African American Alzheimer's disease and related dementia (ADRD) family caregivers are understudied in intervention research with discrepant evidence existing on their mental and physical health outcomes. The stress toll of ADRD caregiving, coupled with the well-documented health disparities for African Americans, place these caregivers at higher risk for morbidity and mortality.Objectives: The purpose of this study was to explore African American ADRD family caregivers' perceptions of caregiving and self-care.Design: Qualitative descriptive study based on individual, one-time, semi-structured interviews from a purposeful sample of current/former African American ADRD community-dwelling family caregivers. Participants agreed to either face-to-face or telephonic interviews between 60 and 90 minutes in length.Results: Twenty-one caregiver interviews were conducted with primarily adult children (mean age = 62.61 (SD = 12.88); 81% completed college; 57% women). Content analysis yielded three major themes: Stressors, Resources, and Coping. The results demonstrate a complex interaction of sociocultural and environmental stressors and perceptions of resources that influence the coping strategies adopted by caregivers to navigate their caregiving experience.Conclusions: These findings suggest a broadened perspective to further inform the development and testing of interventions to address the health outcomes and caregiving needs of African American ADRD caregivers.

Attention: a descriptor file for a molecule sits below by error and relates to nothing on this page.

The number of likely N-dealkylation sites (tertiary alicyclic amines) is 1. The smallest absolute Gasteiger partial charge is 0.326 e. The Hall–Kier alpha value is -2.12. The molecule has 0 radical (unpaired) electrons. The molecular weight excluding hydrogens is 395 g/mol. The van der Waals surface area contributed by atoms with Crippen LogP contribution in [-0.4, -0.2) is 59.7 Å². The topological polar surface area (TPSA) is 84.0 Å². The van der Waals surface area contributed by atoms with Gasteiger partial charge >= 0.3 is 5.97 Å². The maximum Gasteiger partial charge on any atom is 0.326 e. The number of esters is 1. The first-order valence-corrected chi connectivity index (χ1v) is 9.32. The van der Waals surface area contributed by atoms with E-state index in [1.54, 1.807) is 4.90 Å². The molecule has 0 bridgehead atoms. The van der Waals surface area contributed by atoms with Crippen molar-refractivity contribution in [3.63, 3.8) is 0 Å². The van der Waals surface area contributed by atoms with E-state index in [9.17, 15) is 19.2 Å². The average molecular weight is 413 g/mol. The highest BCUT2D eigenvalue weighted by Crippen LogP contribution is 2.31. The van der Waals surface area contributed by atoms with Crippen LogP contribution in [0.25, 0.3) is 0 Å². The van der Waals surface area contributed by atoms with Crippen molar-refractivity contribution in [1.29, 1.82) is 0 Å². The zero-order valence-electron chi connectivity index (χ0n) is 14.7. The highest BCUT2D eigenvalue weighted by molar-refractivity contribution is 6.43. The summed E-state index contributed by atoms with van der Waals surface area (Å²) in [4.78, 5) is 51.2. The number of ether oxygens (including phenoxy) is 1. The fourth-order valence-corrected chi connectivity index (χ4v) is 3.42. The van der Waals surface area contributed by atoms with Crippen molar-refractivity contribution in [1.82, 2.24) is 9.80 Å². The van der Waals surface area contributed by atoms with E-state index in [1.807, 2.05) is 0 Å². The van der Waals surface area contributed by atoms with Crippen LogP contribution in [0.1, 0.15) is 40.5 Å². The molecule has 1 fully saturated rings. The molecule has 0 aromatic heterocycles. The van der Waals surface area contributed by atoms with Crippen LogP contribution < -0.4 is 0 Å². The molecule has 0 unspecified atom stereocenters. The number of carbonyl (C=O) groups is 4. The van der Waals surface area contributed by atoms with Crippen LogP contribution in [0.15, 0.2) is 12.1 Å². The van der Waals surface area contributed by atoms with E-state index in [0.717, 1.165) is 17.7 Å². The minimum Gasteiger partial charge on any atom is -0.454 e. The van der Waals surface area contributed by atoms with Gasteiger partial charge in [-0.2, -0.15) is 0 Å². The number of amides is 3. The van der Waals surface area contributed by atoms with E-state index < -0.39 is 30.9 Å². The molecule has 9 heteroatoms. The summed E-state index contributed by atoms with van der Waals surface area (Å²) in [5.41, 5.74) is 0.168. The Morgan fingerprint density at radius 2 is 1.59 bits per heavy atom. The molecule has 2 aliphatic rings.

Keywords: African American; Alzheimer’s/dementia; caregiving; family caregivers; qualitative descriptive; socio-environmental.